Modern and multicultural: London exhibition provides unique portrait of Iraq

Modern and multicultural: London exhibition provides unique portrait of Iraq
The work of Iraqi photographer Latif Al Ani is being exhibited in the UK for the first time, providing a portrait of Iraq as it has never been seen before.
3 min read
12 December, 2017
Latif Al Ani's images depict a cosmopolitanism and openness in Iraq [Artist, Arab Image Foundation]
A unique record of multicultural and modern Iraq has gone on display in London in the first UK exhibition of the work of Latif Al Ani, considered the founding father of Iraqi photography.

Brought to a UK audience by the Ruya Foundation, a non-profit NGO which aims to aid and enrich culture in Iraq and build cultural bridges with the world, the exhibition features more than 50 works by the artist, who worked as a photographer for the Iraqi Petroleum Company and established the photography department at Baghdad's Ministry of Information.

There, he documented the social, industrial and agricultural life of Iraq and organised a unique archive of this material. Much of the work in this archive was destroyed during the US invasion of Iraq in 2003.

Curator Tamara Chalabi, also chair and co-founder of Ruya, was responsible for bringing Al Ani's work back to light after years of neglect.

She told The New Arab she believed viewers would be struck by the images depicting the "modernity, normality, progress, beauty and heritage" of mid 20th-century Iraq.

The images woud surprise audiences today, she said, as they subvert the common stereotypical perceptions of Iraq amid its current civil and sectrian strife, stirring feelings of "disbelief, pain and nostalgia" among native and foreign observers alike.

The majority of Al Ani's work was produced over a period of increased cosmopolitanism and openness in the country.

Born in Karbala in 1932 and currently living in Baghdad, Al Ani was prolific in capturing everyday life in the country from the late 1950s until the outbreak of the Iran-Iraq War (1980–1988).

Building the Darbandikhan Dam, 1962 [The artist, Arab Image Foundation] 

Using a Rolleiflex 6x6 and 35mm film, the artist produced contrast-rich black-and-white photographs recording Iraq's social fabric. Images of trains, bridges, rivers and mosques sit alongside depictions of schoolchildren, shoppers, soldiers and tourists.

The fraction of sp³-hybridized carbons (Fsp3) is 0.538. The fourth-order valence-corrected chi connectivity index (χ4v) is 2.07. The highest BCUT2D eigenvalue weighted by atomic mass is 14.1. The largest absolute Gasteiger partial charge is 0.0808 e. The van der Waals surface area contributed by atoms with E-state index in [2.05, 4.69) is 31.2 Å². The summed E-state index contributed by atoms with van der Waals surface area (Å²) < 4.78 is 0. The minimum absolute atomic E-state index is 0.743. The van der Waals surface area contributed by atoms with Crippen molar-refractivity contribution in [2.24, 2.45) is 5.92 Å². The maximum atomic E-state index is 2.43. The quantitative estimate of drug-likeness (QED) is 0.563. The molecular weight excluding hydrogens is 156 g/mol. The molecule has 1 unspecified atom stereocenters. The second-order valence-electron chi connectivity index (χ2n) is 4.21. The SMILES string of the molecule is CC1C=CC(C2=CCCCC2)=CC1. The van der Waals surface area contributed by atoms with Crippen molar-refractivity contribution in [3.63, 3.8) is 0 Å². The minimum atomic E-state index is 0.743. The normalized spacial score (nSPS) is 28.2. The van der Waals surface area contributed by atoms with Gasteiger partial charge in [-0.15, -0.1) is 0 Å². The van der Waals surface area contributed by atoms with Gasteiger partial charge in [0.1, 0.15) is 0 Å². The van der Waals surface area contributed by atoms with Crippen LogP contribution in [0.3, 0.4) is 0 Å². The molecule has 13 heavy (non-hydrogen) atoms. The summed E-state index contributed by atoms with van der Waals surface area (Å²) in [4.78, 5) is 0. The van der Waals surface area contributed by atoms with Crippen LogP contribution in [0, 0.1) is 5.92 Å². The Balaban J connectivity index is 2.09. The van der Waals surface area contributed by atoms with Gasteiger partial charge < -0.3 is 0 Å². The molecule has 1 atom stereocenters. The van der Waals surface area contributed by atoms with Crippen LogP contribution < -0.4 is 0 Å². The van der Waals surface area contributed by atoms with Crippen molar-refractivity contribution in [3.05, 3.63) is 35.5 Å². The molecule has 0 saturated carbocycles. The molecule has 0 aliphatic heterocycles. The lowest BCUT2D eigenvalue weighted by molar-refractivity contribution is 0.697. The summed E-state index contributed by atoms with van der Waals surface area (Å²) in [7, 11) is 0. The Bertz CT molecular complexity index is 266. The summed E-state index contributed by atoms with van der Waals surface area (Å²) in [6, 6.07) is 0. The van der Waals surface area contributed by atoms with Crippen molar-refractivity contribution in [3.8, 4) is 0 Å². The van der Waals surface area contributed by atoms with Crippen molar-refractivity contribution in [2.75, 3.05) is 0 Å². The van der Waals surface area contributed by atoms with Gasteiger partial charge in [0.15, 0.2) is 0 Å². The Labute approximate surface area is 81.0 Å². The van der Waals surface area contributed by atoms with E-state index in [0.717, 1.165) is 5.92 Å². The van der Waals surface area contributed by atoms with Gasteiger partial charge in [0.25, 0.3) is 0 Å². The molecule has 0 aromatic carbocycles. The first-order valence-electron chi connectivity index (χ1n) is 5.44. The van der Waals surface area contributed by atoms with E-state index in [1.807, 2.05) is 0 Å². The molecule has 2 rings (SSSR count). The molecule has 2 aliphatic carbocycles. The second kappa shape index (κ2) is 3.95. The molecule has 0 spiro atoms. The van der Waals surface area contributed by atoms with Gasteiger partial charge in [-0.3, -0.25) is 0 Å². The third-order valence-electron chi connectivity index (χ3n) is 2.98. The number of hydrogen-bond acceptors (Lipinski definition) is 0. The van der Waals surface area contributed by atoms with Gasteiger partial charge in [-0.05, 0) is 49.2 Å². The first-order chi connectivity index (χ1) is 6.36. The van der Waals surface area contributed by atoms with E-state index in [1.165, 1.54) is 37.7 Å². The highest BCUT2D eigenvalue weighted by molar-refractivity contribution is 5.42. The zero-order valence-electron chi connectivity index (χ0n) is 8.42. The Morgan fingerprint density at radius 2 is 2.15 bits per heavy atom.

The exhibition also includes images of classical ruins and antiquities, highlighting Al Ani's interest in archaeology as well as modern life, and how architecture served to bring the two together in Iraq.

Al Malak, Baghdad, 1964 [The artist, Arab Image Foundation] 

Al Ani made photographic tours of Iraq and was the first photographer to shoot aerial views of the country. Aerial views of Liberation Square and the Mirjan Mosque, both in Baghdad, and ruins at Ctesiphon, the ancient capital of the Parthian Empire feature in the exhibition.
Housing project in Mamoun District, 1962 [The artist, Arab Image Foundation] 

By the 1960s, when competing groups were struggling for power in Iraq, Al Ani was exhibiting his work in America and Europe, as well as throughout the Middle East.

Stolen head that was not retrieved, Hatra, 1960s [The artist, Arab Image Foundation] 

By the 1980s, the increasingly authoritarian atmosphere of the Saddam Hussein regime made it impossible to photograph in public and Ali Ani stopped making work.

Although he felt invested in a duty to "perserve all that he saw", he said in a 2015 interview with Chalabi that he would not pick up a camera again; "There is nothing beautiful".

But Chalabi believes Al Ani's images can today inspire hope for a future Iraq, that on Sunday celebrated victory over the Islamic State group, which at its height endangered the country's very existence.

"I think that the images are very valuable in providing a template, a point of reference for the rebuilding of this country," she told The New Arab.

The exhibition is at Coningsby Gallery in Fitzrovia, London, until December 16, 2017.